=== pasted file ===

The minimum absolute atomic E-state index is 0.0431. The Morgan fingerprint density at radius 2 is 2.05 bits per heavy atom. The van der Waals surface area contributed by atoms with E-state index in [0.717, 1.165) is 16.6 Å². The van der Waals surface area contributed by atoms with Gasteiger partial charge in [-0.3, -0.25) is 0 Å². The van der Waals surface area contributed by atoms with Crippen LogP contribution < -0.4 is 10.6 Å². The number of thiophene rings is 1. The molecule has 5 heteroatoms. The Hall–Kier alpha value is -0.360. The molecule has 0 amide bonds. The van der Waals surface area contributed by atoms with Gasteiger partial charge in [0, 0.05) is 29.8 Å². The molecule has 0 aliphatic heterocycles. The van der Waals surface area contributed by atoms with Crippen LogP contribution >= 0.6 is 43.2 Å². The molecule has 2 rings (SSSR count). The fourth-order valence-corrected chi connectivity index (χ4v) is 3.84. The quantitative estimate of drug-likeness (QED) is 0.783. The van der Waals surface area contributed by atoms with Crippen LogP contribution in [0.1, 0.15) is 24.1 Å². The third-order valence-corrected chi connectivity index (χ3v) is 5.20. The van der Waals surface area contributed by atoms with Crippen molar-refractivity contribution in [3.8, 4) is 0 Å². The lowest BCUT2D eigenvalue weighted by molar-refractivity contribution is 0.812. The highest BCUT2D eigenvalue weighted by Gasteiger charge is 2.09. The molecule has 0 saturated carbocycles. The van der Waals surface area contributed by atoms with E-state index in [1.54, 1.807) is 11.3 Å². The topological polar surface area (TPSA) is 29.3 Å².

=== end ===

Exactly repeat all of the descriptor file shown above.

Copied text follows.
The minimum absolute atomic E-state index is 0.0431. The Morgan fingerprint density at radius 2 is 2.05 bits per heavy atom. The van der Waals surface area contributed by atoms with E-state index in [0.717, 1.165) is 16.6 Å². The van der Waals surface area contributed by atoms with Gasteiger partial charge in [-0.3, -0.25) is 0 Å². The van der Waals surface area contributed by atoms with Crippen LogP contribution < -0.4 is 10.6 Å². The number of thiophene rings is 1. The molecule has 5 heteroatoms. The Hall–Kier alpha value is -0.360. The molecule has 0 amide bonds. The van der Waals surface area contributed by atoms with Gasteiger partial charge in [0, 0.05) is 29.8 Å². The molecule has 0 aliphatic heterocycles. The van der Waals surface area contributed by atoms with Crippen LogP contribution >= 0.6 is 43.2 Å². The molecule has 2 rings (SSSR count). The fourth-order valence-corrected chi connectivity index (χ4v) is 3.84. The quantitative estimate of drug-likeness (QED) is 0.783. The van der Waals surface area contributed by atoms with Crippen LogP contribution in [0.1, 0.15) is 24.1 Å². The third-order valence-corrected chi connectivity index (χ3v) is 5.20. The van der Waals surface area contributed by atoms with Crippen molar-refractivity contribution in [3.8, 4) is 0 Å². The lowest BCUT2D eigenvalue weighted by molar-refractivity contribution is 0.812. The highest BCUT2D eigenvalue weighted by Gasteiger charge is 2.09. The molecule has 0 saturated carbocycles. The van der Waals surface area contributed by atoms with E-state index in [1.54, 1.807) is 11.3 Å². The topological polar surface area (TPSA) is 29.3 Å².